ASTANA – The Protecting Business and Investments Project Office was launched in the Kazakh capital June 8 to facilitate investing in the Kazakh economy by shielding investors from corruption risks and alleviating bureaucratic procedures.
The office was established under a memorandum of cooperation among the Agency for Civil Service Affairs and Fighting Corruption, Ministry of Foreign Affairs and Ministry for Investment and Development.
“Throughout Kazakhstan’s years of independence, private initiatives and businesses have proven to be key for economic development and well-being. The global community gives high assessment to the business environment in Kazakhstan. According to the World Bank’s Doing Business index, Kazakhstan ranks 36 out of 190 states in 2018 and is first in terms of protecting minority investors. Still, unfortunately, there are instances of illegal intervention in business activities, as in three years 976 cases were registered and 389 officials were charged with corruption,” said Agency Deputy Chair Olzhas Bektenov.
“Any investor ready to fully reject corruption practices while running a business [in Kazakhstan] will receive full protection from corruption risks provided by the project office,” he added explaining that assistance will be available to both foreign and local investors.
Located on the premises of the Ministry for Investment and Development, the office will work closely with government and quasi-government institutions, the Atameken National Chamber of Entrepreneurs and international agencies.
“The project office is meant to protect businesspeople and investors, increase trust in government institutions and create a favourable investment climate. We will also launch branches in the regions. The office will seek to identify administrative barriers, imperfections of current legislation and cases of abuse of power and tackle them,” said office head Gulmira Kabiyeva.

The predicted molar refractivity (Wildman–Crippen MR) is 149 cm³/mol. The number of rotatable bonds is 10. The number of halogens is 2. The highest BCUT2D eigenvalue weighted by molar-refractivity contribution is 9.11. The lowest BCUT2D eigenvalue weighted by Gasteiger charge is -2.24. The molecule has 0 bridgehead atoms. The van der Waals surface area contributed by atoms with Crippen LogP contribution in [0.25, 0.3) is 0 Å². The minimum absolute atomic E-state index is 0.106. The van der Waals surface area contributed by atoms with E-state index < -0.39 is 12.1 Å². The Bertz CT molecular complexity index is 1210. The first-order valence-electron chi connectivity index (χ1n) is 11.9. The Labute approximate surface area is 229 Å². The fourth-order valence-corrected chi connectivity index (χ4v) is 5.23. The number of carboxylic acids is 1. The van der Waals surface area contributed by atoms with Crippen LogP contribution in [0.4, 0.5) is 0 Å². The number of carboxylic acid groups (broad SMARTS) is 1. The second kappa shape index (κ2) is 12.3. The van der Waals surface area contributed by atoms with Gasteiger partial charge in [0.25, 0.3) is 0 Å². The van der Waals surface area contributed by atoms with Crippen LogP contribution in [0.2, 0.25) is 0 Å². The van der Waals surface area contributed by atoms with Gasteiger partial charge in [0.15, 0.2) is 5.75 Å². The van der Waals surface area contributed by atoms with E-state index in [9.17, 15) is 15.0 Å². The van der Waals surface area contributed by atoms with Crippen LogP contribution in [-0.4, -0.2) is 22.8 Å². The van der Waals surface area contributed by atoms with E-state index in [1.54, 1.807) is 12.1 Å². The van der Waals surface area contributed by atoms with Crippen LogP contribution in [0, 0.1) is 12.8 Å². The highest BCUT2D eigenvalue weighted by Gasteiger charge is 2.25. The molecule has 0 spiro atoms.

To date, nine companies have been referred to the office for assistance.
“We firmly believe that the agency can reduce up to 70 percent of corruption risks related to business activities by stating its presence during the project’s initial stage. Before an investor is referred to government institutions, we will inform the institutions that the investor has been placed under the protection programme,” said anti-corruption policy department head Daniyar Sadyrbayev.
A five-year analysis has shown business people most often resort to bribery in order to receive high quality services from officials or gain access to information.
“While working in Kazakhstan, investors increase the project costs by around 30 percent to account for corruption-related expenses. If the agency works with businesspeople from the beginning of the project, such expenses will be ruled out completely,” he added.
Investors are required to fully restrain and adopt zero tolerance for corruption practices not only during the project execution, but while staying in Kazakhstan generally.
“The Ministry of Foreign Affairs fully supports the initiative and will contribute by informing the foreign audience and current and potential investors about this new investment protection programme in Kazakhstan. We are confident office activities will have a considerable effect in terms of not only assisting in the specific cases it will be dealing with, but also in terms improving the business climate and the overall perception of corruption practices in Kazakhstan,” said Deputy Foreign Minister Roman Vassilenko.